Flying Lotus – Rising up

July 1, 2008 § Leave a comment

Published: The Age, EG, June 6, 2008

Flying Lotus

Flying Lotus is at the head of a reinvigorated Los Angeles underground, writes Dan Rule.

IN THE music of Flying Lotus, voices and instruments and dense analog atmospheres weave and climb and entwine through abrasive digital textures. Pounding hand-percussion punctuates shuddering, synthesised bass frequencies and flashes of static-drowned white noise. Hip-hop glances soul, electronics skirt shadowy noir-jazz.

There is place here, too, but it is fragmented, warped and immersed in a sea of electronically sculpted sound and computerised musical syntax.

There is traffic and freeways, sunshine and smog-haze, hillside opulence and endless suburban sprawl.

There is Los Angeles the city and Los Angeles the album and if you were to ask Steve Ellison – the 24-yearold production prodigy behind the incredible musical tapestries of Flying Lotus – they’re one and the same.”

If I was to make a film about LA, then this would definitely be the soundtrack,” he says. “Outsiders have this view of the city being a really onedimensional place, but there’s just so much here.

“You could be in the desert or the mountains or the beach or the hood. There’s the city, you know, buildings everywhere, suburbs that go on for ever and ever. There’s just something here – the pace, the swagger – that makes this place hard to leave.”

Indeed, Ellison’s take on production rests in a space beyond that of mere beat-craft.

His cavernous beats and rhythms, which have been compared with those of legendary producers Madlib and J. Dilla, draw from a vast aesthetic and conceptual palette rarely found in hiphop or electronic music.

As Ellison explains, this is his precise objective. “Electronic music can almost push you away or push you out,” he says on the phone from his apartment on the eve of Los Angeles’ release. “It can be really abrasive to the untrained ear.

“I definitely want it to make music that you can connect to on a personal level,” he continues. “I want it to be as engaging and warm as possible, both sonically and emotionally. It should surround you, envelop you. When you can hear that shit behind you, as well is in front, you know you’ve got the mix right.”

It’s this creative approach that has seen him hailed as one of the key voices of a reinvigorated LA underground. In a town obsessed with instant stardom and riches, new-school savants such as Ellison, Samiyam, Gaslamp Killer and Lucky Dragons are reimagining a new artistic identity.

“I’ve just been lucky enough to have found a community here that is just blossoming,” he says. “People are inspired to go out and say something, go out and do something, go out and move something. It’s amazing to witness.”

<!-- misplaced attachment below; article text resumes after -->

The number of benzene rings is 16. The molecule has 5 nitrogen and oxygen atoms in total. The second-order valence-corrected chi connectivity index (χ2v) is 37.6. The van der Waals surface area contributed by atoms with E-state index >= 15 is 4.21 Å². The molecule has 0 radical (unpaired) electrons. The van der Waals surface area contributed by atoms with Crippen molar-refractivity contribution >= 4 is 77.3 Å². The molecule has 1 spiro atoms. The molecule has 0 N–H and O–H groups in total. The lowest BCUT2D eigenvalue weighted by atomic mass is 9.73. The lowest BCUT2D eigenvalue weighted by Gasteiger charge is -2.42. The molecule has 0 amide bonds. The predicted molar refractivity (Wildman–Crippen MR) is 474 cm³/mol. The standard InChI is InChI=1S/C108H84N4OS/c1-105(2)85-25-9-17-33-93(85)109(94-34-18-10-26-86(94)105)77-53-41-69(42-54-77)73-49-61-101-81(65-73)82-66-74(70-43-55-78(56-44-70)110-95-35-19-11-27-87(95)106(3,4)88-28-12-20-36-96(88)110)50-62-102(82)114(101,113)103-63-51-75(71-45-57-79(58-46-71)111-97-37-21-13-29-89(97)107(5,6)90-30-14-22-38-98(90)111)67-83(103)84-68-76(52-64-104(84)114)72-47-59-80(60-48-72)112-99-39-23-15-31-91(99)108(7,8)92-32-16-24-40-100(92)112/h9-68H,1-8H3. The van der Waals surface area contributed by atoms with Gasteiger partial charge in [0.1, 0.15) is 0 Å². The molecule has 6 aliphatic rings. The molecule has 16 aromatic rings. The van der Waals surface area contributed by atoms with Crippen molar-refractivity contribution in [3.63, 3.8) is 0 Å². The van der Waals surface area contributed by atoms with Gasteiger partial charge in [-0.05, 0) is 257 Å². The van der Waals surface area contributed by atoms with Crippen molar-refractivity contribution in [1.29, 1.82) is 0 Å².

For Ellison, at least, it has been a long time coming. Born in Winnetka, in the San Fernando Valley, he’s from a healthy lineage of avant-garde musical thinkers. His great-aunt and greatuncle were jazz greats John and Alice Coltrane and he spent his childhood mining his parents’ sprawling collection of soul, R&B, disco and jazz.

Nonetheless, it wasn’t until hearing Snoop Dogg’s 1993 Doggystyle debut as a nine year old that he knew music was really for him. “That Snoop Dogg and Dr Dre shit was freaking my whole situation,” he laughs. “Everything changed after that.”

Ellison’s musical career started with a job making beats for the Cartoon Network show Adult Swim before dropping his little-known debut 1983 in 2006 through the obscure Plug Research label. But it wasn’t until being scouted by Britain’s Warp Records in 2007 that things started to take off.

The cinematic hues of October’s Reset EP had the indie and hip-hop coterie in a proverbial flap. Even Portishead’s Geoff Barrow went out of his way to praise the young producer in an interview with Remix magazine.

But while Los Angeles has proved another huge step forward, Ellison isn’t about to get ahead of himself. “I still do my live show at family functions for all my uncles and aunts because I just love playing music for them,” he says.”

No matter what happens and how many times Portishead or someone shout me out, it’s still just going to be little Steve pressing buttons and shit.”

Los Angeles is out now through Warp/ Inertia.

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